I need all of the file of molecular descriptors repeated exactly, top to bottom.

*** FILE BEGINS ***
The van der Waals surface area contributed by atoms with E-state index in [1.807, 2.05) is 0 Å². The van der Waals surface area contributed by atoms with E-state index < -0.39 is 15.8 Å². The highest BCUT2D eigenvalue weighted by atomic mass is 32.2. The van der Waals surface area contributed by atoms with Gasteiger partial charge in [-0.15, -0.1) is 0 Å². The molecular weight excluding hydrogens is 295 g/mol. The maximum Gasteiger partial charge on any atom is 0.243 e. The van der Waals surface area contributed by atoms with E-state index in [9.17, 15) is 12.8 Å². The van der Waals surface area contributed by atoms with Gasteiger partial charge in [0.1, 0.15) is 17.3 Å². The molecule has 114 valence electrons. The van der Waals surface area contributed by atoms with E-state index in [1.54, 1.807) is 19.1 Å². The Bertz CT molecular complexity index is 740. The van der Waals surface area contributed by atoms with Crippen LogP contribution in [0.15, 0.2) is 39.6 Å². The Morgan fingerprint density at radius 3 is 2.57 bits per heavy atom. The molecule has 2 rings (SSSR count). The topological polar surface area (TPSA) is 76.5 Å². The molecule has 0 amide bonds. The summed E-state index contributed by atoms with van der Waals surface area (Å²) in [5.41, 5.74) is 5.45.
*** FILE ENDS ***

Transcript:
The van der Waals surface area contributed by atoms with E-state index in [1.807, 2.05) is 0 Å². The van der Waals surface area contributed by atoms with E-state index < -0.39 is 15.8 Å². The highest BCUT2D eigenvalue weighted by atomic mass is 32.2. The van der Waals surface area contributed by atoms with Gasteiger partial charge in [-0.15, -0.1) is 0 Å². The molecular weight excluding hydrogens is 295 g/mol. The maximum Gasteiger partial charge on any atom is 0.243 e. The van der Waals surface area contributed by atoms with E-state index in [9.17, 15) is 12.8 Å². The van der Waals surface area contributed by atoms with Gasteiger partial charge in [0.1, 0.15) is 17.3 Å². The molecule has 114 valence electrons. The van der Waals surface area contributed by atoms with E-state index in [1.54, 1.807) is 19.1 Å². The Bertz CT molecular complexity index is 740. The van der Waals surface area contributed by atoms with Crippen LogP contribution in [0.15, 0.2) is 39.6 Å². The Morgan fingerprint density at radius 3 is 2.57 bits per heavy atom. The molecule has 2 rings (SSSR count). The topological polar surface area (TPSA) is 76.5 Å². The molecule has 0 amide bonds. The summed E-state index contributed by atoms with van der Waals surface area (Å²) in [5.41, 5.74) is 5.45.